Three years after surrendering it to the Islamic State (ISIS), Iraqi Security Forces have reclaimed Mosul. But wresting the city from ISIS came at a high cost to civilians there. Airwars reports 3,800 civilian deaths from airstrikes alone. The city lies in ruins. Yet, gaining control over Mosul is only the first step in taking on the challenge of post-ISIS stabilization.
It is very likely that a new phase of conflict awaits Iraq. Recent attacks show ISIS is altering its tactics from major offensives to sniper and sectarian attacks. Militants are increasing the number of suicide attacks. These assaults are now often carried out by female bombers who are able to hide amongst civilians and target soldiers. A suicide bomber dressed in a women’s robe killed 14 civilians at a displaced persons camp in al-Wafa on July 2.
Despite the liberation of several West Mosul neighborhoods in February by the ISF, ISIS fighters were able to infiltrate the Hamam al-Alil sub-district several times. On one occasion an IED detonation caused civilian casualties in the IDP camp there. On July 5, ISIS fighters captured Imam Gharbi village south of Qayyarah sub-district, after killing some tribesmen. Similar attacks occurred in neighborhoods in recently-reclaimed East Mosul, spreading fear and insecurity across liberated areas.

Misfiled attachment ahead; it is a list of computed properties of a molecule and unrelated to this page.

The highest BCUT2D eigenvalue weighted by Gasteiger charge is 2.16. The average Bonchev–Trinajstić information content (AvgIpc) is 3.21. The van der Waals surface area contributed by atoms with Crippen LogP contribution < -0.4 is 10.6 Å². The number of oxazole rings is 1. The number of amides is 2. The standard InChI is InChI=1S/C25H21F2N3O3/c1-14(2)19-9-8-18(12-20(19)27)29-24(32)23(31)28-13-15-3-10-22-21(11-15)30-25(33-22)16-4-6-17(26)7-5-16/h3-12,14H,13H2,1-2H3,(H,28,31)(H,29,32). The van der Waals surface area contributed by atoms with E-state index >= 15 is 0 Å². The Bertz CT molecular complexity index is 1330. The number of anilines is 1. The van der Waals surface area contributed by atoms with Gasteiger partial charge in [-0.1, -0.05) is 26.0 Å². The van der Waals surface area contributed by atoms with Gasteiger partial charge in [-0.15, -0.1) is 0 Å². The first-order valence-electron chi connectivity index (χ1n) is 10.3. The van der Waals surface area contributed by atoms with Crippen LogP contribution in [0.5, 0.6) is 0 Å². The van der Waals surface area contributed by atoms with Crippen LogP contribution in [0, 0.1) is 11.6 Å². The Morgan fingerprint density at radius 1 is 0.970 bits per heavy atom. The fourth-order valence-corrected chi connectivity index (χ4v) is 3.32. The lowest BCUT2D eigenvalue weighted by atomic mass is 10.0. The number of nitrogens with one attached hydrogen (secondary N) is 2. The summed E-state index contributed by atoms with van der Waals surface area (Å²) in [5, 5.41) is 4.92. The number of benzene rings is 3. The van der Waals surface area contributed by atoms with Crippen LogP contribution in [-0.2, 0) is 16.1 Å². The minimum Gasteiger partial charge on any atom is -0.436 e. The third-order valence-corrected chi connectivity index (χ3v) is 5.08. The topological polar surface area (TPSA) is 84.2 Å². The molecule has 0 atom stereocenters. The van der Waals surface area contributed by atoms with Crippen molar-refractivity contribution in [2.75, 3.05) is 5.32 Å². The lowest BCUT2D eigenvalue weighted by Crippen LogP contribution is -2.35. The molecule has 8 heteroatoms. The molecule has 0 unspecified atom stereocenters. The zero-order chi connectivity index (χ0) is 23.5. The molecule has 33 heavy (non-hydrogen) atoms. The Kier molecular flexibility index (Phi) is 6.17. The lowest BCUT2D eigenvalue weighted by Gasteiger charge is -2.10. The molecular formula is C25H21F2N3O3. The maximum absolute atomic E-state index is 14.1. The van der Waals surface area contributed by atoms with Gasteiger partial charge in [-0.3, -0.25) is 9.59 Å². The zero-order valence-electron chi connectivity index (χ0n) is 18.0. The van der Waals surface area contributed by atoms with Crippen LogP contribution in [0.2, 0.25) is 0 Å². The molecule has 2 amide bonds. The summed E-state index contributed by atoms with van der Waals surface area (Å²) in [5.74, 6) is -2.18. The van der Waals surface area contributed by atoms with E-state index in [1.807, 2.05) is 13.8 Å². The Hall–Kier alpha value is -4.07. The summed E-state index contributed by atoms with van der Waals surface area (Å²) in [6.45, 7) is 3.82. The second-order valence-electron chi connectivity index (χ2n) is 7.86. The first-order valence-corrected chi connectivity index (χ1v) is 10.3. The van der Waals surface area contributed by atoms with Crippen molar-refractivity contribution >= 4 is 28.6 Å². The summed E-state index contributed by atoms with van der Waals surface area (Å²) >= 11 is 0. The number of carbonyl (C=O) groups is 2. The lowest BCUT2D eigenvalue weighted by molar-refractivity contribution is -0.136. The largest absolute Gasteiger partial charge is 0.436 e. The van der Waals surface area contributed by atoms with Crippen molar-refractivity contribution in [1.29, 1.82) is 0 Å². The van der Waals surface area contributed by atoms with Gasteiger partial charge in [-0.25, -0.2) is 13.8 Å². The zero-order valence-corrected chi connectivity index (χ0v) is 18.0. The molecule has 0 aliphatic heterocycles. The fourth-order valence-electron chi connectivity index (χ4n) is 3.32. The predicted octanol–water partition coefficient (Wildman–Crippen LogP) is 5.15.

In CIVIC interviews, Mosul’s displaced civilians recounted threats from ISIS militants who stated they “will still be around even if they lose the battle” and “will do their best to apply the rule of Islamic Sharia” in Mosul. Many women seemed afraid to take off their niqabs (face covering) out of fear of punishment by ISIS supporters in IDP camps.
ISIS affiliates in Mosul and IDP camps managed to pass through Iraqi screening centers. The near daily arrests of ISIS members by the ISF demonstrate this. These ISIS sleeper cells remain a major concern for civilians and security forces in Mosul, because of three years of ISIS indoctrination of many disillusioned youth.
The government lacks a proper vision and clear strategy about how to operate the recaptured city, which worsens security concerns. Mosul’s Sunni majority remains suspicious of leadership in Baghdad and the Shi’ite popular mobilization units, al-Hashd al-Shaabi. The temporary need to expel ISIS united Iraqis. The government must not allow old regional, ethnic, and sectarian disputes to resurface.
Politicians fear for the future of Mosul. On July 6, Masoud Barzani, President of the Iraqi Kurdistan Region, said he was concerned that policies of former prime minister Nuri al-Maliki, which favored Shi’ites at the expense of the region’s Sunni majority and which had allowed ISIS to gain a foothold, had not changed. “I have a big concern about the future of the area,” he said. “I hope I will be wrong.”
The creation of a comprehensive rehabilitation, reconstruction, and reconciliation process will help ensure safety for Mosul’s civilians. The international community must support Iraq in these efforts.